The synopsis of the story, according to the press release, goes this way: “Haunted by the failure of his last mission and the lost lives of his team, Thomas Thornton had hoped to escape his former life as an undercover operative, seeking the calm beauty of tropical Mindanao. When two West Point friends, now high ranking officials in the government and military, ask him to run one last clandestine operation, he finds himself in the fray once again. Thornton recruits a hunter-killer team of Manobo tribesmen – and the tough but beautiful Elaiza – to thwart the insurgency. The mission: eliminate the Turk carrying millions in cash into Mindanao to finance an Islamic revolution. The deal: make the Turk and the cash disappear, no questions asked.”
The novel was not only a bestseller; it also earned for him the Book of the Year Award from New York’s Forward magazine. But what most people didn’t know that it was rejected several times – just like most neophyte novelists experienced.
“I wrote it while living in Mindanao from 2003 to 2005,” he recalled.
“(When I submitted my first novel), publishers rejected it.” It was not because the novel was not engrossing; the reason: “They had never heard of Mindanao,” he said.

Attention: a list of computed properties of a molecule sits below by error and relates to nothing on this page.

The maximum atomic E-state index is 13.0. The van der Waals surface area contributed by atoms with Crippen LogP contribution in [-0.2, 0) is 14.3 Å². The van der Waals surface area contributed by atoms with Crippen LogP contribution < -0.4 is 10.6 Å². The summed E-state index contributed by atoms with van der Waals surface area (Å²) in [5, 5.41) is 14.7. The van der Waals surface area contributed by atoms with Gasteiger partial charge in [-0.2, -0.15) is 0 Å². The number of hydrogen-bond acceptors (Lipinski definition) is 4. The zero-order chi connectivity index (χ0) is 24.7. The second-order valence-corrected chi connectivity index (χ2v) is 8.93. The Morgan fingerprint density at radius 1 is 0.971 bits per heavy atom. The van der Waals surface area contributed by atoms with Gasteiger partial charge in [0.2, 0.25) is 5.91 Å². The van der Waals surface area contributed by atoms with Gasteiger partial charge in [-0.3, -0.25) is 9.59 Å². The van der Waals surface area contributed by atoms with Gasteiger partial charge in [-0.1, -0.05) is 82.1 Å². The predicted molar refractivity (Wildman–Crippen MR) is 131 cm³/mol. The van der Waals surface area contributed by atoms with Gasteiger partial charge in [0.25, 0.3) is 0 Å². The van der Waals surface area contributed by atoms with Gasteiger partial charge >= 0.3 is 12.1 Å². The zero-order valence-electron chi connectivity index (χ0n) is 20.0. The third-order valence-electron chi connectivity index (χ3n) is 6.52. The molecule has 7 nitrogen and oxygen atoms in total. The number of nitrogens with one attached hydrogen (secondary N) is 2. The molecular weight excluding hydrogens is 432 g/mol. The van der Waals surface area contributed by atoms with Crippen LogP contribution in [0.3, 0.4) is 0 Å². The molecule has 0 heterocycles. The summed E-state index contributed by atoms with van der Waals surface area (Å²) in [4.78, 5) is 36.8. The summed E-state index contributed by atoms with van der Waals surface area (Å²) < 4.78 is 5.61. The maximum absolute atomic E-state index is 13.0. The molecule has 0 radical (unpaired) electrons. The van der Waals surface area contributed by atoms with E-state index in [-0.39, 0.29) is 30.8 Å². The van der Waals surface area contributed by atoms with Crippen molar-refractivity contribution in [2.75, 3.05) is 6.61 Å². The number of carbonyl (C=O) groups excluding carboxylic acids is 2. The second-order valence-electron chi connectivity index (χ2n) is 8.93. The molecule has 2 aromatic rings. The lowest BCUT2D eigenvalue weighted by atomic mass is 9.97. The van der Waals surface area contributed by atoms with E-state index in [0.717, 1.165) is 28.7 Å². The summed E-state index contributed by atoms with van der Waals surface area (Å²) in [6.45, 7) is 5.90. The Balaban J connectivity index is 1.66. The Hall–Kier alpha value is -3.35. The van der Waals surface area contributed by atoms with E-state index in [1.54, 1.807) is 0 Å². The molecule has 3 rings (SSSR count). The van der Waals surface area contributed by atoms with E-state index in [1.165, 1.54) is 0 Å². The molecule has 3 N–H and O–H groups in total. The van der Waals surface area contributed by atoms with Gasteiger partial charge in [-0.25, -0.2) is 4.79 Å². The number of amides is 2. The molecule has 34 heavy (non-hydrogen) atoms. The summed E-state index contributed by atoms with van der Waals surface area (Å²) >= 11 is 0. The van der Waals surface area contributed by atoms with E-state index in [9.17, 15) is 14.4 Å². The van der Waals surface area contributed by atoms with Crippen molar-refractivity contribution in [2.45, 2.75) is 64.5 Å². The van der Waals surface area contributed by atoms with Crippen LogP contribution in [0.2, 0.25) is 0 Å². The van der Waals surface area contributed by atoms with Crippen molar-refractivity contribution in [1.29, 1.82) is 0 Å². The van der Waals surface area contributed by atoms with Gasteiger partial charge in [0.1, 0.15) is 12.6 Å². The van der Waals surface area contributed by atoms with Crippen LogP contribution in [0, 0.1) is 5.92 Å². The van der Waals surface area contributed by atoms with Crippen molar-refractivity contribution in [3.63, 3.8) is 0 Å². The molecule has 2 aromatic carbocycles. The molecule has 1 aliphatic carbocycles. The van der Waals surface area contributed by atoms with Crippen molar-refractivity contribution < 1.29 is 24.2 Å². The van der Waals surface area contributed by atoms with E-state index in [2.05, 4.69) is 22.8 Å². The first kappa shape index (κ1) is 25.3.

Fortunately, Mark Victor Hansen, author of the Chicken Soup series, and a personal acquaintance in California, introduced Tom to Eric Kampman of Beaufort Books in New York. Kampman liked the novel after reading it so he decided to publish it.
Although Beaufort Books has the copyright being the publisher of the novel, Tom says he has the right to print it in the Philippines. He will do it in conjunction with the movie. “I think Rebels of Mindanao is a better movie than book,” he points out, adding that he has already the screenplay. “We plan to make the movie next year – in Mindanao!”
Tom indeed has gone a long, long way. He started writing when he was about six years old – and he never stopped since then. “I wrote to convince other people of my ideas and to achieve something,” he says. “I wrote to my congressman to appoint me to West Point and later to Firestone to get a job, to customers to sell something… I just write.”
Although he loves to read, he says not one but many authors influence his method of writing. “However, I have tried to define my own style,” he explains. He cites the case of Sabine, where he changes the so-called point of view in chapters: from telling the story in the first person to that of the narrator, and then snap back again to the other. “I hope it helps the reader see perspective; but it might be seen as confusing,” he says.
According to him, he has five favorite books of all time – and they were written by his most favorite authors, too. These are Chesapeake by James Michener, The World According to Garp by John Irving, The Executioner’s Song by Normal Mailer, The Unbearable Lightness of Being by Milan Kundera, and Fountainhead by Ann Rand.
When asked which is harder to write between a novel and a script, Tom replies: “Neither is hard if you love doing it. If you do not love doing it and cannot stop yourself from writing, you should be doing something else.”
Published in the Sun.Star Davao newspaper on October 28, 2013.